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Fishermen and Northern Pulp at an impasse

Northern Pulp has been fined for exceeding the amount of particulate matter allowed from its power boiler.
Northern Pulp has been fined for exceeding the amount of particulate matter allowed from its power boiler. - file photo

Fishermen in Atlantic Canada say they will not accept an effluent pipe going into the Northumberland Strait.

Managers of the Northern Pulp mill in Pictou County say they cannot continue without it.

Ronnie Heighton, President of the Northumberland Fishermen’s Association confirmed on Monday that they will no longer meet with representatives of Northern Pulp unless the company changes its plans to put an effluent pipe into the Northumberland Strait.

“There was nothing more to gain,” Heighton said. “They weren’t changing their minds. They weren’t willing to look at the alternatives.”

He said the fishermen associations have done research and believe it would be possible to change the mill to produce another type of product that wouldn’t require the effluent discharge. “It’s costly, but it’s possible,” he said.

Northern Pulp representatives however disagree saying that it is not possible to produce bleached kraft pulp without an effluent discharge and that any other alternative wouldn’t be economically feasible.

Kathy Cloutier, communications director for Paper Excellence Canada, said that at the request of people in the fishing and general community they did have a market study conducted to see if it would be reasonable to switch from a bleached kraft mill to another type.

“It was conducted by a third party, which shows that absolutely that it would not be in our interest or any company’s interest to switch from a kraft pulp mill to another type,” she said.

The Northern Pulp mill currently produces what is known as northern bleached softwood kraft which is considered a high-quality specialty product because of the long fibers from trees in this region. Demand for this type or product is growing and is expected to continue to grow for the next 10 years.

The same cannot be said for the alternative pulp products.

There are two types of alternative pulp that were studied including unbleached kraft pulp which would cut out the bleaching process and bleached chemi-thermo-mechanical pulp.

The studies showed that while the Pictou County mill could produce unbleached kraft pulp which is used in the “brown” packaging sector, the global demand is not as strong and that if Northern Pulp were to try to compete in the sector it would have to “gain market share from very low cost existing producers in Chile and Russia.”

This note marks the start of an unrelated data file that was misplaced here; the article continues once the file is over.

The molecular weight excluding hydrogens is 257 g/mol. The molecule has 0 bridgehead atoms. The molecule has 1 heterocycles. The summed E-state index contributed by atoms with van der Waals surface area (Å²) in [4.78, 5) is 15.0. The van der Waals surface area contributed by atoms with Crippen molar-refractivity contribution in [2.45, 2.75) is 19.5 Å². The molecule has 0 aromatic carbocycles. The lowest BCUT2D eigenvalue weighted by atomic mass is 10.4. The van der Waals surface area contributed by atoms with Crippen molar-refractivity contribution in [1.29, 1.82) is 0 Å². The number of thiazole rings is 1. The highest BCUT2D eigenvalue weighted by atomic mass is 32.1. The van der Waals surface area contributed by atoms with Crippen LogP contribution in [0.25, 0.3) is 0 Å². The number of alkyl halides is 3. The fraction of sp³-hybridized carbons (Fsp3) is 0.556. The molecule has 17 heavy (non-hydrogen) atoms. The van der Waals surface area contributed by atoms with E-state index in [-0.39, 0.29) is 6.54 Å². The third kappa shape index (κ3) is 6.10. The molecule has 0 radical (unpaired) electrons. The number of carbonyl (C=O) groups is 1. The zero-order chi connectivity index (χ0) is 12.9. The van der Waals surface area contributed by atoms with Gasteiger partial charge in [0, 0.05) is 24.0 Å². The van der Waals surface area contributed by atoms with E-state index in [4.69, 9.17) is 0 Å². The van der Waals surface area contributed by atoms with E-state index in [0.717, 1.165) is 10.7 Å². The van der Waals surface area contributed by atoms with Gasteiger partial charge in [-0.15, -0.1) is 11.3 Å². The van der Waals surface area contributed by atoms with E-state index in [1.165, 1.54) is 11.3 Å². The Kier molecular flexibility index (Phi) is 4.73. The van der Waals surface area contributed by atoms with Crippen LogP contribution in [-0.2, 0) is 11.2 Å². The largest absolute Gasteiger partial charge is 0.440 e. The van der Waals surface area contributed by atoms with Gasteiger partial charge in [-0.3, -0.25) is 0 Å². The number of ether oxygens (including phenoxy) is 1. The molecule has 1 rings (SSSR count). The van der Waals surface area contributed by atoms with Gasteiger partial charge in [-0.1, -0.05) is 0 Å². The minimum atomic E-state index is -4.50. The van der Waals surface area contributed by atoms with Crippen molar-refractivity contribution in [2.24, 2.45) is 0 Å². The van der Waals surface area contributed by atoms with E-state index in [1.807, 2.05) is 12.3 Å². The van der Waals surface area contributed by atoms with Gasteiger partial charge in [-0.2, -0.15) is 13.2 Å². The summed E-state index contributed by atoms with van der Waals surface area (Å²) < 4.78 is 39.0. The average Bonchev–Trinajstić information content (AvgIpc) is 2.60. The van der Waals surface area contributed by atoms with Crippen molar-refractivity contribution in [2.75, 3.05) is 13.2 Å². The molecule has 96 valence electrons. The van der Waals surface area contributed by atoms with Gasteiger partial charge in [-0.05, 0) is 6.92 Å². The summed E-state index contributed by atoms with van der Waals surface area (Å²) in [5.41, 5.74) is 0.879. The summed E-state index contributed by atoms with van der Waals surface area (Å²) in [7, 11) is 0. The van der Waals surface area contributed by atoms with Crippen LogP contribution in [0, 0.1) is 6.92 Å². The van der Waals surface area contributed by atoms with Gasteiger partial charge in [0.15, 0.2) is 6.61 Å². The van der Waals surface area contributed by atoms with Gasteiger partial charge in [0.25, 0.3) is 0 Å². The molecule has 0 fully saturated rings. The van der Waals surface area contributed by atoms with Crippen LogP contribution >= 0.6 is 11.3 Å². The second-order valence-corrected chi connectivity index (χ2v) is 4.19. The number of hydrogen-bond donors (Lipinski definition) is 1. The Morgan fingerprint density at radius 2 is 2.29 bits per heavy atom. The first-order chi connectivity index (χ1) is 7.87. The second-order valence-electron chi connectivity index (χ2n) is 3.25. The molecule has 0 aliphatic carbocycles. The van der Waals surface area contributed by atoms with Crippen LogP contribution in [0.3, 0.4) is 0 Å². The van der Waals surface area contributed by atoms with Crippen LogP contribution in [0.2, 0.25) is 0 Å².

The Pictou County mill would be disadvantaged by high wood costs compared to those regions.

As far as bleached chemi-thermo-mechanical pulp is concerned, the study showed that the Pictou County mill currently doesn’t have the equipment needed to produce it. It would cost hundreds of millions of dollars to purchase and install equipment.

Terri Fraser, technical manager for the mill, explained that this process also uses a high amount of electricity and it would be hard for Northern Pulp to compete with other provinces, which have cheaper power rates, so if Paper Excellence was going to spend the money to essentially create a new mill it most likely wouldn’t be in Pictou County.

In addition, Paper Excellence Canada already has a bleached chemi-thermo-mechanical pulp mill that is currently sitting idle in British Columbia because of weak market conditions for the product. Cloutier pointed out that British Columbia also has cheaper electricity rates than Nova Scotia.

She said she’s disappointed that the fishers don't want to take part in any more meetings, but said the company will continue to extend an invitation to them to participate in the process. She however doesn’t foresee a plan that would eliminate the need for a discharge pipe like they’ve used for the last 50 years.

“As outlined during our series of meetings with fishers which began in December, Northern Pulp has thoroughly investigated treatment options available to bleached kraft mills,” she said. “Technical options available must include an outfall discharge in order for Northern Pulp to operate. The bottom line is no pipe equals no mill.”

Heighton is just as firm in his opinion.

“We’re adamant,” he said. “It’s not going to go ahead.”

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